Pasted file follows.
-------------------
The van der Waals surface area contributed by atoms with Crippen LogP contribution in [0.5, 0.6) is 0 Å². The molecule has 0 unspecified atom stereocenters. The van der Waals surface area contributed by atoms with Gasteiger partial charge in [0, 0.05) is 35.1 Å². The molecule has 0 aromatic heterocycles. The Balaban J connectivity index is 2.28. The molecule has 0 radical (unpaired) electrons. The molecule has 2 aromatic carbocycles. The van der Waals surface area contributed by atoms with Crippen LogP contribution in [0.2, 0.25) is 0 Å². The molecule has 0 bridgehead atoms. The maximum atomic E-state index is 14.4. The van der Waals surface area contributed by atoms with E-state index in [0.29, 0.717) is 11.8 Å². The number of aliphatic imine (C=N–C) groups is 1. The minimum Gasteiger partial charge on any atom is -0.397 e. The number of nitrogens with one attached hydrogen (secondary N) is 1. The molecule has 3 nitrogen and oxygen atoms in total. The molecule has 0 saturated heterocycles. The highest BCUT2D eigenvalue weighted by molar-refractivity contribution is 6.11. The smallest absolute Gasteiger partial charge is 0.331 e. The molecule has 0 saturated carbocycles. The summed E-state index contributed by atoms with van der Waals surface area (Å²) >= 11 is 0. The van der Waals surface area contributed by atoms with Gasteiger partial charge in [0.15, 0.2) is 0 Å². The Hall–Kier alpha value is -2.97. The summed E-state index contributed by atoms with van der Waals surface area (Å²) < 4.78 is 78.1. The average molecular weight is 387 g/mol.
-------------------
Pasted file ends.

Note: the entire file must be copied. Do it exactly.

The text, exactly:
The van der Waals surface area contributed by atoms with Crippen LogP contribution in [0.5, 0.6) is 0 Å². The molecule has 0 unspecified atom stereocenters. The van der Waals surface area contributed by atoms with Gasteiger partial charge in [0, 0.05) is 35.1 Å². The molecule has 0 aromatic heterocycles. The Balaban J connectivity index is 2.28. The molecule has 0 radical (unpaired) electrons. The molecule has 2 aromatic carbocycles. The van der Waals surface area contributed by atoms with Crippen LogP contribution in [0.2, 0.25) is 0 Å². The molecule has 0 bridgehead atoms. The maximum atomic E-state index is 14.4. The van der Waals surface area contributed by atoms with E-state index in [0.29, 0.717) is 11.8 Å². The number of aliphatic imine (C=N–C) groups is 1. The minimum Gasteiger partial charge on any atom is -0.397 e. The number of nitrogens with one attached hydrogen (secondary N) is 1. The molecule has 3 nitrogen and oxygen atoms in total. The molecule has 0 saturated heterocycles. The highest BCUT2D eigenvalue weighted by molar-refractivity contribution is 6.11. The smallest absolute Gasteiger partial charge is 0.331 e. The molecule has 0 saturated carbocycles. The summed E-state index contributed by atoms with van der Waals surface area (Å²) >= 11 is 0. The van der Waals surface area contributed by atoms with Gasteiger partial charge in [0.15, 0.2) is 0 Å². The Hall–Kier alpha value is -2.97. The summed E-state index contributed by atoms with van der Waals surface area (Å²) < 4.78 is 78.1. The average molecular weight is 387 g/mol.